U.S., Japan set different evacuation standards around nuclear plant

A woman is scanned for radiation exposure at a temporary scanning center for residents living close to the quake-damaged Fukushima Dai-ichi nuclear power plant Wednesday, March 16, 2011, in Koriyama, Fukushima Prefecture, Japan. (AP Photo/Gregory Bull) AP Photo/Gregory Bull

A woman is scanned for radiation exposure at a temporary scanning center for residents living close to the quake-damaged Fukushima Dai-ichi nuclear power plant Wednesday, March 16, 2011, in Koriyama, Fukushima Prefecture, Japan.
AP Photo/Gregory Bull

Here's the question: how many miles do you need to be from the Fukushima reactors to be safe? Here's the answer: Apparently it depends on whether you're American or Japanese. Yes, an absurd answer -- but that's the state of play in Japan right now.

How did we arrive at this strange situation?

Before today both Japan and the U.S. government agreed that people within 20 miles of the damaged reactors should evacuate. Today, America's Nuclear Regulatory Commission changed that to 50 miles. Japan for the present is sticking with 20 miles.

White House press secretary Jay Carney tried to explain the discrepancy at his press briefing today. Carney, who previously said that Americans in Japan should follow the safety instructions from the Japanese government, acknowledged the break from that earlier advice. 

Nations' advice to citizens differs on Japan

Americans should listen to the U.S. government and evacuate if they're within 50 miles, he said. Does that mean Japanese residents in the same area should also follow that advice? Carney wouldn't say. And what about mixed Japanese/American families? Whose advice should they follow?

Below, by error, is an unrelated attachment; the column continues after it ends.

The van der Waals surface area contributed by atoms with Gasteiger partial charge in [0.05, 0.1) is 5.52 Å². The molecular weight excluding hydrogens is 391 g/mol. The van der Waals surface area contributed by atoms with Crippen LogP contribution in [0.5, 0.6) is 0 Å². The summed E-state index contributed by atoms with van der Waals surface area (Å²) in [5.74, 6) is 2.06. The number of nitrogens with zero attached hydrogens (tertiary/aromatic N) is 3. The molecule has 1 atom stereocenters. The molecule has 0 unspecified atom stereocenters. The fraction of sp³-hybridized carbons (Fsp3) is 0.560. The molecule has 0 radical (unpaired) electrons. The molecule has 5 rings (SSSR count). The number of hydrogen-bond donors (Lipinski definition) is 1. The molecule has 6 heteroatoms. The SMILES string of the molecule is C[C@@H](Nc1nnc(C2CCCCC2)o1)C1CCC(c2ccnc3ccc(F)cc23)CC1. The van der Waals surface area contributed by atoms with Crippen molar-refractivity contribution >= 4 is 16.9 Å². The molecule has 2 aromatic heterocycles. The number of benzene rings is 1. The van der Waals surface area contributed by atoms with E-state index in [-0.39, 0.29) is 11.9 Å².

Carney refused to acknowledge that the Japanese 20-mile standard is "inadequate" - he said it's only "different." But how could it be anything other than inadequate if Americans within 50 miles of the plants are being told their lives are in danger if they don't evacuate?

Why not just say everyone within 50 miles, including Japanese, should evacuate? Carney wouldn't say, but a pretty good guess is that the U.S. doesn't want to look like its telling Japan what to do.

An argument could be made that this is an example of diplomatic manners and national pride trumping common sense -- even when lives are at stake.

To make the situation even more uncomfortable, the U.S. ambassador released the new 50-mile instructions in the middle of the night Japan time. Why? Government officials in D.C. say they don't know.

This situation also raises a broader issue - is the Obama Administration's decision to disagree with Japan on the evacuation zone a sign that President Obama and his experts have lost confidence in the government of Japan?

Carney wouldn't answer that question directly, but did make clear that U.S. citizens in Japan should now stay in "constant contact" with the U.S. embassy - and follow their advice.

Complete Coverage: Disaster in Japan

  • Chip Reid

    Chip Reid is CBS News' national correspondent.

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